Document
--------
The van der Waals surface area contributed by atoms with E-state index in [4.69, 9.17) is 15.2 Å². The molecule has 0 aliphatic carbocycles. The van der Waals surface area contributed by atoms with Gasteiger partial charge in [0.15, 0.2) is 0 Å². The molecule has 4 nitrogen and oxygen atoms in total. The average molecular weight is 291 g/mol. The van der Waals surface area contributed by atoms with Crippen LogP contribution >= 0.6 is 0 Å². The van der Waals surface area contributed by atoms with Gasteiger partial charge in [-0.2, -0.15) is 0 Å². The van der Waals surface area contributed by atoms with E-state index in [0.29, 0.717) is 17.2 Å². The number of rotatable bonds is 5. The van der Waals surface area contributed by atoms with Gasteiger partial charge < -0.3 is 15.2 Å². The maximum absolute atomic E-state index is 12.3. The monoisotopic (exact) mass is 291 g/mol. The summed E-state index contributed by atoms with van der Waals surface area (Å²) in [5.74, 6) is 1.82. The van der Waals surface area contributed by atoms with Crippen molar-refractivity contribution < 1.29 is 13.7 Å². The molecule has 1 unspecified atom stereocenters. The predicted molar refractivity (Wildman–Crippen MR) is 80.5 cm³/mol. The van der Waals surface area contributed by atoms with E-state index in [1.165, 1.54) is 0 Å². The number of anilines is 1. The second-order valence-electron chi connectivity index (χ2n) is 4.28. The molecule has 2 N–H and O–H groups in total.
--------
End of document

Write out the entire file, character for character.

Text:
The van der Waals surface area contributed by atoms with E-state index in [4.69, 9.17) is 15.2 Å². The molecule has 0 aliphatic carbocycles. The van der Waals surface area contributed by atoms with Gasteiger partial charge in [0.15, 0.2) is 0 Å². The molecule has 4 nitrogen and oxygen atoms in total. The average molecular weight is 291 g/mol. The van der Waals surface area contributed by atoms with Crippen LogP contribution >= 0.6 is 0 Å². The van der Waals surface area contributed by atoms with Gasteiger partial charge in [-0.2, -0.15) is 0 Å². The van der Waals surface area contributed by atoms with E-state index in [0.29, 0.717) is 17.2 Å². The number of rotatable bonds is 5. The van der Waals surface area contributed by atoms with Gasteiger partial charge < -0.3 is 15.2 Å². The maximum absolute atomic E-state index is 12.3. The monoisotopic (exact) mass is 291 g/mol. The summed E-state index contributed by atoms with van der Waals surface area (Å²) in [5.74, 6) is 1.82. The van der Waals surface area contributed by atoms with Crippen molar-refractivity contribution < 1.29 is 13.7 Å². The molecule has 1 unspecified atom stereocenters. The predicted molar refractivity (Wildman–Crippen MR) is 80.5 cm³/mol. The van der Waals surface area contributed by atoms with E-state index in [1.165, 1.54) is 0 Å². The number of anilines is 1. The second-order valence-electron chi connectivity index (χ2n) is 4.28. The molecule has 2 N–H and O–H groups in total.